Looking at the list of foods she bought, my first thought is that she's including rice, pasta and yellow split peas. That's good, rice and pasta are really the cheapest foods that you can buy, and yellow split peas are a cheap source of protein. There was something a bit strange about this list though. She wrote that 1 kg of rice cost 55p, even though it was reduced in price. However, in Lidl and a number of supermarkets cheap rice has been 40p a kilo for a number of years.
The other strange thing is that she wrote that Lidl doesn't sell lentils. She wrote that she went to Sainsbury's to buy lentils. Lidl do sell lentils, and have done so for years. I remember that they were 88p per half kilo for years, and now they are 90 something p. The book was published in 2003 but I find it difficult to believe that cheap rice was 55p per kilo and they didn't have any lentils.
She was quite pleased with her efforts. She wrote:-
I add it up and it totals £8.05! How clever! I feel like one of those smug people who sometimes send me letters responding to pieces I have written about poverty, boasting about how they brought up family of six on lentils and home-made bread - and jolly good it was for them too.
She doesn't comprehend that when someone sends her letters like this it's not because they are boasting, it's because they are angry. If a journalist writes something - that poor people can't possibly afford to eat healthy food - and a poor people knows that this is false, then they want to show that the journalist is wrong. It makes them angry that journalists are not helping poor people by telling them they are condemned to eating unhealthy food for the rest of their lives when they know damned well that this is not so. They know it's not so because they have been eating healthy food for years on little money.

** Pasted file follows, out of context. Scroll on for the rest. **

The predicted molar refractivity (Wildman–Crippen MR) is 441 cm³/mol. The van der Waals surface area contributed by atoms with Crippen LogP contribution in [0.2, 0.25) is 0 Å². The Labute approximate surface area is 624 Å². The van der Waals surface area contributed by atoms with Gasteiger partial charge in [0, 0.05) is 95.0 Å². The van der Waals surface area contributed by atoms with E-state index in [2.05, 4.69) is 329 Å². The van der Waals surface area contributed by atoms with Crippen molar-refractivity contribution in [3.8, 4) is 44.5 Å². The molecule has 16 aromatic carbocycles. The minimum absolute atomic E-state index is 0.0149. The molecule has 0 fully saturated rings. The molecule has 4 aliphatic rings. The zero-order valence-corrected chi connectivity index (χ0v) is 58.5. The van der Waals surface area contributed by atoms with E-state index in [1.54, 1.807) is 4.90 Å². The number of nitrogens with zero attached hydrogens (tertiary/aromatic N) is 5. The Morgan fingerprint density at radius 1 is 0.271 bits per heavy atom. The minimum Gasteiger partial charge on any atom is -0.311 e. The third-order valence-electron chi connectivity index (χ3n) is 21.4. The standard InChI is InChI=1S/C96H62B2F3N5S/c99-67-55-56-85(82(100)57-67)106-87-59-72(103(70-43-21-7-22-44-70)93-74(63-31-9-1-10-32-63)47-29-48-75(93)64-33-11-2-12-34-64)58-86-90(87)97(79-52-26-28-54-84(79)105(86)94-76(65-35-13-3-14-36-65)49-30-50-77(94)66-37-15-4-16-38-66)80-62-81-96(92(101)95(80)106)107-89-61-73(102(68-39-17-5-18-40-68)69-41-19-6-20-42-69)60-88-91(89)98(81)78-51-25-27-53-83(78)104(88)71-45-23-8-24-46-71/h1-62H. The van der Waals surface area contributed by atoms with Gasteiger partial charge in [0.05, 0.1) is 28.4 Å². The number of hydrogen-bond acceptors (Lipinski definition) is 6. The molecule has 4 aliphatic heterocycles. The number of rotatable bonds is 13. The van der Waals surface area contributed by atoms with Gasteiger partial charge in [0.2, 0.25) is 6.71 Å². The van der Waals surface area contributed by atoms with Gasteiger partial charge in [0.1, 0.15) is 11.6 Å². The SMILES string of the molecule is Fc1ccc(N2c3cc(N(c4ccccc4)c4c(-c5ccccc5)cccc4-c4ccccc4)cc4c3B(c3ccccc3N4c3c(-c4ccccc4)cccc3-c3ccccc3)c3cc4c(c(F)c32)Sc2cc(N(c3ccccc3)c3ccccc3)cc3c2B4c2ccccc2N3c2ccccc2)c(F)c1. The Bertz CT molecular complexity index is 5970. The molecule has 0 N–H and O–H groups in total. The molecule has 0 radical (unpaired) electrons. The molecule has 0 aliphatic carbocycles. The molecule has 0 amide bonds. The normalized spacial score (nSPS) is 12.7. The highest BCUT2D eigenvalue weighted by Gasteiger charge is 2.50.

Perhaps Polly Toynbee would think that Jack Monroe is smug too. Jack Monroe is a single mother who writes a blog where she shows people how to cook for little money. There's a section on her blog detailing budget recipes. I think that Jack Monroe is more of a help to poor people than Polly Toynbee will ever be.
Polly Toynbee ends chapter 4 by saying that if you're poor you might as well go into debt because they've got nothing to lose. I suppose if I was to suggest to some of my neighbours in my council block of flats that they would be better off going to a credit union than a loan shark, she would consider that smug too.
In my estimation, there's nothing more smug than a middle class Guardian journalist who goes to Lidl for the first time in her life as material for her book but doesn't stick around for long enough to find out where the cheap rice and the lentils are.